That is of no consequence to me. I am just thankful for the good and the bad. The ability, self-acceptance and non-judgement associated with simply feeling is more than worth the struggle of feeling self conscious, embarrassed or ashamed.

A life without feeling is no life at all.

Until next time,

Marc





1 12 2015

please read

I have been pretty silent on this blog for the past few weeks.

Despite having plenty to say, I felt like no matter what I tried to write, much like my discourse with friends and family, there was a hue of negativity. I am fighting hard against that, albeit not that successfully.

I am not sure if it has to do with the holidays or the milieu of seemingly never ending uncertainty that surrounds me or a combination of both.

I have been exercising, meditating, writing, playing music, listing all the people and things I have so much to be grateful for, talking to myself – you name it, and, believe me there is so much good, but even when trying to put all that into perspective, I could go to some pretty dark places.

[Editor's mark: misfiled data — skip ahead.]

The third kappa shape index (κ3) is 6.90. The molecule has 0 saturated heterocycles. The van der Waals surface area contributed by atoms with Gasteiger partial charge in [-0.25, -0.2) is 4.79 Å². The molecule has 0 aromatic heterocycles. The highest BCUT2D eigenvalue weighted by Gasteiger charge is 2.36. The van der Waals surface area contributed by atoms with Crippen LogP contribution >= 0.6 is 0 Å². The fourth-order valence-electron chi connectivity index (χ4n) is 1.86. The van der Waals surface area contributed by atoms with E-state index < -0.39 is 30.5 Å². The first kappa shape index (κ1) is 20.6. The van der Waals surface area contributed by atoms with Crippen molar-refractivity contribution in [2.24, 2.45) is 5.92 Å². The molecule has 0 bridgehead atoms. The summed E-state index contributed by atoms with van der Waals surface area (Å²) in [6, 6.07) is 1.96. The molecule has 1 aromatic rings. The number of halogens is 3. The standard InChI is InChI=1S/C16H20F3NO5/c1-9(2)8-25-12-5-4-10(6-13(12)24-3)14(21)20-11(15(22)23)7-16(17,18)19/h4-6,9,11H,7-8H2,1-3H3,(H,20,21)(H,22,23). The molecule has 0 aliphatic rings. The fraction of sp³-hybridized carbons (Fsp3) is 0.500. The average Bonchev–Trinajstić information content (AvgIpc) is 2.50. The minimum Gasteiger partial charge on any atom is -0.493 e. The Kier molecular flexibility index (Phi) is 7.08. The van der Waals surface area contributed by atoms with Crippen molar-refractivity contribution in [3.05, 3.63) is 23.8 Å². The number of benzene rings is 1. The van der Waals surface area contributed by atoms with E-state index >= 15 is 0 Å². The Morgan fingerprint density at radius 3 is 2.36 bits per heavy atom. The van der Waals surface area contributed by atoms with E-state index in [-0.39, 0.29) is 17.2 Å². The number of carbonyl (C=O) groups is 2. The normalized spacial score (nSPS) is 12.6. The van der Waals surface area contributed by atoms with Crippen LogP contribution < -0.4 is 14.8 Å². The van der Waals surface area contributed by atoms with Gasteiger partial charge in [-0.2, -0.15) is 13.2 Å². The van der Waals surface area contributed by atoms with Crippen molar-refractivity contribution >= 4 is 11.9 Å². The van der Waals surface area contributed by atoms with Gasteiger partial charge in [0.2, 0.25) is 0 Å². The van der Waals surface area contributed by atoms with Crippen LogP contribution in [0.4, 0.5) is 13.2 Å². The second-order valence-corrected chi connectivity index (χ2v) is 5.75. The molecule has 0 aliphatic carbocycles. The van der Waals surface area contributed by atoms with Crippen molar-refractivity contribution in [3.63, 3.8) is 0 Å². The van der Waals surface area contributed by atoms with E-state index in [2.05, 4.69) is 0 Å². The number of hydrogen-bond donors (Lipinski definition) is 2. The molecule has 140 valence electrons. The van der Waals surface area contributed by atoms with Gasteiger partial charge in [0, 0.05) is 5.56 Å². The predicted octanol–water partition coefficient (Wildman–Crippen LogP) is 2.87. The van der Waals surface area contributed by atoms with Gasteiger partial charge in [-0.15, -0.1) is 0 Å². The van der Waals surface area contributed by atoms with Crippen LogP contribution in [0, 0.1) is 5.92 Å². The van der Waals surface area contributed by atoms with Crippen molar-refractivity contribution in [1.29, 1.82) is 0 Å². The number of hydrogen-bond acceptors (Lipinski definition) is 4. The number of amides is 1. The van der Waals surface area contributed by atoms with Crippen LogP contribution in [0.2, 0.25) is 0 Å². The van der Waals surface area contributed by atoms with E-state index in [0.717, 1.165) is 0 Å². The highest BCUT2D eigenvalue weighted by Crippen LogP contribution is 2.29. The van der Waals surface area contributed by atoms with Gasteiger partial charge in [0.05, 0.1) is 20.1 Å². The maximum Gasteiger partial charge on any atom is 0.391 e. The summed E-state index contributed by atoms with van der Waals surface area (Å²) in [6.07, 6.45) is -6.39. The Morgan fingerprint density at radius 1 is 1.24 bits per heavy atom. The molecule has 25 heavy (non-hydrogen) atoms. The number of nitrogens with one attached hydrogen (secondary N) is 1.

I don’t need anything for the holidays other than the experience of being with people I really care about and for that, I am eternally grateful. If I could escape from my thoughts once in a while and maybe just one morning out of each week, awaken with a sense of calm instead of a sense of anxiety, that would be icing on the cake.

The purpose of this blog is not about me, though. It’s about you.

In our age of Facebook posts, tweets and instantaneous sharing and feedback, it can feel lonelier than ever, at least to me. My plea to anyone reading this is simple: if anything like what I have described resonates with you, reach out to someone – anyone – just to talk. It is amazing what 5 minutes can do. If that person is me, that is fine by me. If you don’t feel like you have anyone to reach out, then try me – marckaye91@gmail.com. (I’m working on being a good listener – or at least that’s what I tell myself.) There is no better way to help oneself than helping others so this is me being selfish.

This is a difficult time of year for a lot of people and when we should be entering a period of deep and profound gratitude and connection, for some, it can feel like the exact opposite.